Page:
“It’s got great balance and it’s really forgiving. Actually I really putted well with that putter.”
– Jack Nicklaus
The quote above is from one of the greatest golfers of all time, in reference to the putter he used to win the 86’ Masters. He didn’t know it at the time, because the term hadn’t been coined yet, but he was talking about Moment of Inertia, or MOI. What does that mean? Well, in the simplest terms possible, MOI is the clubface’s resistance to twisting though impact. The higher the MOI, the less the face will twist upon striking the ball. This is clearly extremely important in putting because the fact is the ball is compressing less than a full swing and therefore staying on the face fractionally longer. So why don’t we talk more about it? The simple fact is this: all standard putters manufactured are essentially the same in this category. Think about a Ping Anser or a Scotty Newport 2. What is the difference? They both have basically the same dimensions (length and width) and weight, so therefore the same MOI.
Let’s take a look at a newer model of Jack’s putter from 86’ in this picture. In case you couldn’t tell, it’s the one on the left! There is a DRAMATIC difference in size and a small but noticeable difference in depth than its more traditional counterpart to its right. This putter started what is now a new and improved putter design that everyone should consider.
I talked above about putters needing to change something in order to improve performance. What is it that needs to change? As you can tell from the picture above, it is the geometry itself that needs changing, and here is the science to back it up:
MOI = (Distance from Center of Gravity)2 x Mass
A little “mathy” for your taste? If so, worry not! I am going to put it in more practical terms. Let’s go back to the traditional putter. The face of nearly every single one is 4” across. As we look at this picture, imagine the red square is the face of a traditional putter. You can see that 1. The total length of the face is 4”, and 2. That the distance from the center of gravity (or the heel to the middle of the face) is 2”. So now that we have that understanding, we use our formula. MOI in this case will equal (2)2 x Mass. If we know that the mass of nearly every putter of this design is within a certain range (say 300-350 grams) then logically EVERY putter has almost the same MOI. We are always multiplying 4 x 300-350, in each case.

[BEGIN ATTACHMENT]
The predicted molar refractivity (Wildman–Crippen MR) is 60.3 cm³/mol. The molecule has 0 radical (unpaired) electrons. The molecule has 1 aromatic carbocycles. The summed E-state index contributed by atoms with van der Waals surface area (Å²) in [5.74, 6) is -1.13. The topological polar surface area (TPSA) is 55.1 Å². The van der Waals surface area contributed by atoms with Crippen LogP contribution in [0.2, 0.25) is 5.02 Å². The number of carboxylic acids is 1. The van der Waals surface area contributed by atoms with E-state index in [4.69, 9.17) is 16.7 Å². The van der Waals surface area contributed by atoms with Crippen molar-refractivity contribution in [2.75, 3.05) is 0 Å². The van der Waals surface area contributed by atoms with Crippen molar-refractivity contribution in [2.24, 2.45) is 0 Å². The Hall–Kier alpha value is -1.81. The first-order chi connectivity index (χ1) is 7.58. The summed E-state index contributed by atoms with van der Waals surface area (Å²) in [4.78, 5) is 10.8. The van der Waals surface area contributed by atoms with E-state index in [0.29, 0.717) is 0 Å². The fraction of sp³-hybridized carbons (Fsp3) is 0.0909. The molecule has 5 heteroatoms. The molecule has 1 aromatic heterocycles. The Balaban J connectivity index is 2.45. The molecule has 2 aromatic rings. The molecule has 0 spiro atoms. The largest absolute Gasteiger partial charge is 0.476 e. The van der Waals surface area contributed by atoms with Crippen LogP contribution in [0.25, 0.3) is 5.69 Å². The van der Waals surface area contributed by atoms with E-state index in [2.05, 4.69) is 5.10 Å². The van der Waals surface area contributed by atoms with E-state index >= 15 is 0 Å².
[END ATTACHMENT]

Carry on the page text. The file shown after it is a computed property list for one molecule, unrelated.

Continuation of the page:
Now that we understand our limitations with our current geometry, let’s CHANGE it. Take a look at this example:
The putter on the bottom is our new putter. You can see by changing the length of the face we have moved that distance from the center of gravity to 3”. Now our formula is (3)2 x Mass. So we are multiplying Mass by 9 now, not 4. As you can see this will have a tremendous effect on our putters MOI, or resistance to twist.
So changing the geometry of the face length is clearly something that is necessary for putting technology to take a leap forward. What about the top of the putter/distribution of the mass? In recent years the advent of the mallet putter has been a popular thing among amateurs, largely because in increasing the mass the putters MOI also increases. But are mallets the best way to do this? Take a look:
Let’s picture that red square is the top of a mallet putter. The black dot on the bottom line, or the face, is the center of gravity. By increasing the overall mass we ARE increasing the MOI. But in adding mass to the back of the putter we are also shifting the center of gravity backwards, thereby decreasing the MOI again (and affecting other things like launch conditions, etc.). How could this design be improved?
Here is an excellent design improvement. Unlike our mallet putter, the putter on the bottom has weights on both the heel and the toe. This allows an increase in the mass of the putter while keeping the center of gravity in the same place.
So, in going forward and deciding on a putter to use, why not go with one with a higher MOI? That means a bigger face, more weight, and weight distributed to the outside of the club. Hopefully this article has helped to lean you in the right direction. Now get out there and make some putts!
Drill of the Week:
Ending my article the way I did, the “drill” this week is a mental one. Get online, do some research. This is the putter I use:
There are obviously lots of putters out there, and looking into a more balanced putter that keeps the face square longer through impact can only help your speed and line consistency, and therefore results. Happy reading!